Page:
For the last several months, I’ve been volunteering at The Deaf Unit in Cairo. Last Fall I went on an embassy-sponsored tour of the school, having no idea what it was. During the tour I was so taken with the energy of the staff and these phenomenal children, that when the Director said she was looking for some office help, I quickly volunteered.
Aside from some upsets with holidays and my travels, I’ve been going every Wednesday. They even arranged for the chef’s husband, Ata, to be my weekly driver. So instead of paying some random cab, I pay Ata. And we smile at each other, and I attempt to communicate with my frustratingly-slow Arabic as Ata’s English extends to “good” and “yes.” But we get by.
I wrote the following article on the Deaf Unit for one of the monthly expat magazines in Cairo and accompanied it with just a few of the 150 photos I took (I could have taken more, believe me).
Lessons in Silence
When Clair Malik speaks about the hundreds of kids she calls her children, her eyes shine with pride and her hands fly even faster as she subconsciously signs as she speaks, regardless of my inability to follow what her hands are “saying.” And it’s clear that the adoration is mutual as I follow her out to the playground during the break time and she’s instantly surrounded by many of the 70 children who attend school at the Deaf Unit in Cairo. She addresses them all, and takes the time to admire John’s sketch pad which he’s brought to school to show her. She tells me with a smile that he says he doesn’t like carpentry, he prefers to draw. So while she encourages his art, she tells him he still has to go to carpentry class.
I take this opportunity in the playground to step back and snap some photos. However, as soon as the camera is out, the divas of the Deaf Unit converge on me, lead by 6-year-old Nada. Camera-shy they are not, so I do my best to make sure I get photos of everyone, especially those who tug on my sweater. Even the few who are tentative at first, find themselves beaming after seeing their picture in playback. And once the divas are let loose it’s hard to rein them in. I eventually have to stop letting everyone see their photos, just so I can continue to take some. Despite our seemingly cavernous gaps in communication, I don’t know any Arabic sign language and my verbal Arabic is burgeoning at best, we are all able to understand each other. The toothy grins and little hands waving the universal sign for “I love you” pretty much say it all.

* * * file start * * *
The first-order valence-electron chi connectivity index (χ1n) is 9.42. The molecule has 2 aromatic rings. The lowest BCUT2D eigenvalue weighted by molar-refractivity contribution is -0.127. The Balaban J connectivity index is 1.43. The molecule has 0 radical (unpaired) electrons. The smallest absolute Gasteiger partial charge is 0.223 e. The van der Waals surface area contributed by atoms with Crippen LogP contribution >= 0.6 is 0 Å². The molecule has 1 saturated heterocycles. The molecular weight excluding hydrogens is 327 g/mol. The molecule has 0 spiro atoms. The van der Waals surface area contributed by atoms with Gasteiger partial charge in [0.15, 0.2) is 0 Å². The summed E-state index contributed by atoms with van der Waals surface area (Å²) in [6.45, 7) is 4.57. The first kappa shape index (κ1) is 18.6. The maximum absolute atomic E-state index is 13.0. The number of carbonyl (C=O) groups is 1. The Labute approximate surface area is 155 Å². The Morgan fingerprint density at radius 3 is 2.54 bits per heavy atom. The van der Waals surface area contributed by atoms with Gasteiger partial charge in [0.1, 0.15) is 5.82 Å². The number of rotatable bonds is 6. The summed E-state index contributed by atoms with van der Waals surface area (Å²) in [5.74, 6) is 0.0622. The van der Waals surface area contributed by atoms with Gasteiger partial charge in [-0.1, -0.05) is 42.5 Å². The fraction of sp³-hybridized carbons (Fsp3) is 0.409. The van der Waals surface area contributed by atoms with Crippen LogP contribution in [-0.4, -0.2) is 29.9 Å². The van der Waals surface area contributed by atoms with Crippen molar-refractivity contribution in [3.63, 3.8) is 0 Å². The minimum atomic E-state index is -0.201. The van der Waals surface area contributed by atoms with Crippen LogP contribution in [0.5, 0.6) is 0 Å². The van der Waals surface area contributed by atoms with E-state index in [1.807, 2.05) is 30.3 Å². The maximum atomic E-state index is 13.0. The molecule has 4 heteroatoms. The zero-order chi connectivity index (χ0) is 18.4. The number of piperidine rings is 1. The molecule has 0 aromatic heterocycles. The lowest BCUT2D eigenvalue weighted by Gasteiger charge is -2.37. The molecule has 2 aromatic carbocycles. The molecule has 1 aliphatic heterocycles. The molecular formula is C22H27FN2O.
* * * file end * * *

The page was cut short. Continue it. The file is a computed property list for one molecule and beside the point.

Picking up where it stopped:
As break time ends and we all head back into the classrooms, I’m able to catch a few non-interrupted moments with Clair. Following three years of study in Lebanon to become a sign language teacher, she returned to Cairo with a definite sense of what God’s purpose for her was. So, in 1982, with Father Andeweg and the support of the Anglican Diocese of Egypt, she opened the doors of the Deaf Unit and as its Director has been the driving force for the last 26 years. She started with just four students and a teacher, and today has 70 students, from the ages of five through sixteen, with 54 of them who board at the school during the week because their families live in Upper Egypt. She relies now on seven teachers, 30 household and administrative staff, 32 employees in the adjacent Vocational Training Center and Deacon Faraj, who arrived in 2007 and has been instrumental in the growth of the Deaf Church and the Deaf Club.
We take a break from our one-on-one and Clair takes me on a tour of the eight classrooms, covering grades KG1, KG2 through six. Peeking in on KG1, I see four six-year-olds sitting in their chairs attentively listening to their teacher, Ms. Hanan. This lasts only a few seconds before dear Nada spots us again and with a squeal of delight charges us at the door. Suddenly there are four gleeful, screaming children leaping about and posing with “I love you”s waving all around. We apologize for the interruption, and Ms. Hanan attempts to regain control, but I can see Nada keeping an eye on the doorway, just in case.